To execute a SQL statement, such as “select * from t1”, in a RDBMS program like DB2 the statement is presented to the SQL optimizer. The SQL optimizer parses, tokenizes and semantically analyzes the statement, transforming it into the Query Graph Model (QGM) representation of the statement. The QGM representation is then processed to perform a number of heuristic optimizations. The output of this pass is then fed to the cost-based planning stage. The cost-based planning stage processes the optimized QGM, producing an access plan, based on LOw LEvel Plan OPerators (LOLEPOPs). The plan produced by the cost-based optimizer is then processed by a Code Generation module (CODGEN) to produce an OPeration Code (OPCODE) based access plan, which can be processed at runtime by a Relational Database System (RDS).
In prior versions of RDBMS programs, such as DB2 (Versions 5.2 and older), the OPCODE based access plan is interpreted at runtime by the Relational Database System (RDS). The Relational Database System examines each OPCODE, and looks up the function which is called to process the OPCODE and its operands. The processing for he OPCODE includes loading the OPCODE's operands and making decisions based on information associated with the OPCODE that was provided at CODGEN time. These decisions are made repeatedly, each time the OPCODE processing function is called, and direct the function of the OPCODE. An alternative implementation involved producing multiple OPCODEs for these similar functions. This approach still results in considerable duplication in underlying OPCODE processing.
It will be appreciated that one of the principle problems with existing RDBMS programs, such as the DB2 product, is the fact that the RDBMS includes an interpreter which executers during runtime. Since the interpreter translates and runs the OPCODEs at the same time, operation during runtime is considerably slower than for a compiler based implementation. In view of the costs associate with replacing existing interpreter-based RDBMS programs, there remains a need for a mechanism which can improve the slower runtime performance of the interpreter phase in such systems.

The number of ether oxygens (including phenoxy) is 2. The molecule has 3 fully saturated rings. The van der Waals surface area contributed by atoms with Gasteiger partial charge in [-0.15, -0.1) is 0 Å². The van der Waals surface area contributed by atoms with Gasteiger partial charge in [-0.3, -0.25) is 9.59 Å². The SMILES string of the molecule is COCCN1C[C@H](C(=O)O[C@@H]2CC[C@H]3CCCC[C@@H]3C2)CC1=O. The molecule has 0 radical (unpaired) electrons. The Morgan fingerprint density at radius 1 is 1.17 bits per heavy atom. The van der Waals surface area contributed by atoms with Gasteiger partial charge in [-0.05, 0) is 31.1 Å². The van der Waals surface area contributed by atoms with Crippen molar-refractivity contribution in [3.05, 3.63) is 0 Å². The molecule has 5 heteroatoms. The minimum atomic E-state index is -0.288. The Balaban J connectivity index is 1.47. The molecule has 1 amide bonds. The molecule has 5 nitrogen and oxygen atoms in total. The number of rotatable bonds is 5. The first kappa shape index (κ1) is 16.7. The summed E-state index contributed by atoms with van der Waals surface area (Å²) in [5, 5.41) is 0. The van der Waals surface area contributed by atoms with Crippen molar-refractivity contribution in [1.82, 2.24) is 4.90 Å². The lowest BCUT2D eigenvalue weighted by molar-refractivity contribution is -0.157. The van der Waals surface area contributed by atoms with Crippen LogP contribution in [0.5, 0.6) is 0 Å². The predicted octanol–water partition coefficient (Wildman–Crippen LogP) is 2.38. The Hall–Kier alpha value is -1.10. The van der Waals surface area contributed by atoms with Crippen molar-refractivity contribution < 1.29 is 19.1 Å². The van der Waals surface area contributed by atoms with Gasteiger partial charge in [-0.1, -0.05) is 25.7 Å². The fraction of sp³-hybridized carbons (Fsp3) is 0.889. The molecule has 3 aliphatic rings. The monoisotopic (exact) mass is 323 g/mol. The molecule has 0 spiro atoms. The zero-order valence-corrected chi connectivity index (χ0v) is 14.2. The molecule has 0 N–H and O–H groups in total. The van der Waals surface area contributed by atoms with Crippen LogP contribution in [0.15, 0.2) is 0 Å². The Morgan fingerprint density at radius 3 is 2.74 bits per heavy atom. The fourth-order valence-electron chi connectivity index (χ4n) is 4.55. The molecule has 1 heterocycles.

The pre-pass mechanism of to the present invention replaces the repeated looking up of the function to call to process the OPCODE and the function's operands, and any decisions that need to be made repeatedly (i.e. static decisions), during the interpreter phase of execution. The pre-pass mechanism comprises a pre-processing function which replaces or augments the OPCODE, and any static decisions, with a pointer to the function to call to perform the operation specified by the OPCODE, or a pointer to an intermediate function with an auxiliary data structure, or a pointer to an auxiliary data structure, wherein the auxiliary data structure includes a pointer to the function to call to perform the operation specified by the OPCODE. Advantageously, the pointers are called without additional lookup. The intermediate function to call to perform the function specified by the OPCODE may include processing operations and static decision making.